13. A method of producing a uniform polypropylene filament as claimed in claim 12 in which the temperature of the gas in said hot zone is greater than 350 F.
Description
BACKGROUND OF THE INVENTION

Polypropylene yarns, particularly continuous filament textile face yarns, are usually produced with conventional `down-the-stack` air quench extrusion apparatus. These are housed in a building several stories high with an extruder on an upper floor, air quench cabinets on the floor below, and inter-floor tubes extending down to a lower floor where the yarn is taken up onto packages. Cooled air is blown through the quench cabinets to solidify and cool the yarn.

One disadvantage that occurs is resonance in the formation of the filaments of the yarn. As the polypropylene melt is extruded through a capillary in a spinnerette, it swells out on the underside of the spinnerette and then the filament is drawn-down from such swelling. However, this drawing-down occurs non-uniformly and, in exaggeration, the filament forms like a string of sausage links: this is resonance. Subsequently, when the filaments are being fully drawn, this resonance tends to cause draw breaks in the filaments. The more pronounced the resonance, the greater the frequency of draw breaks.

Also, the point at which a filament completes its drawing-down, in the quench cabinet, to its undrawn denier varies. This can be seen as a rain drop effect when looking into the quench cabinet. This contributes to further non-uniformity.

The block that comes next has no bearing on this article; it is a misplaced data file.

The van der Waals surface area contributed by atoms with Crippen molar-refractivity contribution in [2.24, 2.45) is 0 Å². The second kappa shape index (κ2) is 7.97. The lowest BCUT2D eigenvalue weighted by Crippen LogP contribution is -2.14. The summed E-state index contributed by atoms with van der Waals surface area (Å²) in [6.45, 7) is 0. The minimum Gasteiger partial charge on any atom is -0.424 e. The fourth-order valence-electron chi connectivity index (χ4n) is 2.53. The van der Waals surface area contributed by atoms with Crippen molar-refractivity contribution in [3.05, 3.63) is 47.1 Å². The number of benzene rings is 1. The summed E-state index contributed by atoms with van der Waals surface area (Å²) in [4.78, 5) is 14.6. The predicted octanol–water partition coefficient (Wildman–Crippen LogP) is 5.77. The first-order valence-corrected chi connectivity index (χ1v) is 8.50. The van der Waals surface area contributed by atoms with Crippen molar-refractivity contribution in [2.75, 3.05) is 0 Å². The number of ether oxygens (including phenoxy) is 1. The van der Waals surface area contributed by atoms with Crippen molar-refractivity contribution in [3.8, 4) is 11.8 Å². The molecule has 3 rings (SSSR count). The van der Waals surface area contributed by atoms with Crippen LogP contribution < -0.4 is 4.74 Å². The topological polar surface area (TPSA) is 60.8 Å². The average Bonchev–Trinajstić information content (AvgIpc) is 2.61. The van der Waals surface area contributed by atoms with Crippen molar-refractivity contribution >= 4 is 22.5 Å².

The temperature at which the polypropylene melt is extruded is usually of the order of 500 F., although lower temperatures have been tried. It is known that, in general, as the temperature is lowered, the swell on the underside of the spinnerette gets greater with an increase in resonance, and even the occurance of spin breaks at or near the spinnerette face.

The problem of resonance and subsequent draw breaks gets more acute with finer denier per filament yarns, for example yarns having an undrawn denier per filament less than 30, say less than 10 denier per filament in the finally drawn yarn. Also, with finer denier yarns the problem of denier variation from filament to filament, as well as along the length of the filament, becomes more noticable.

SUMMARY OF THE INVENTION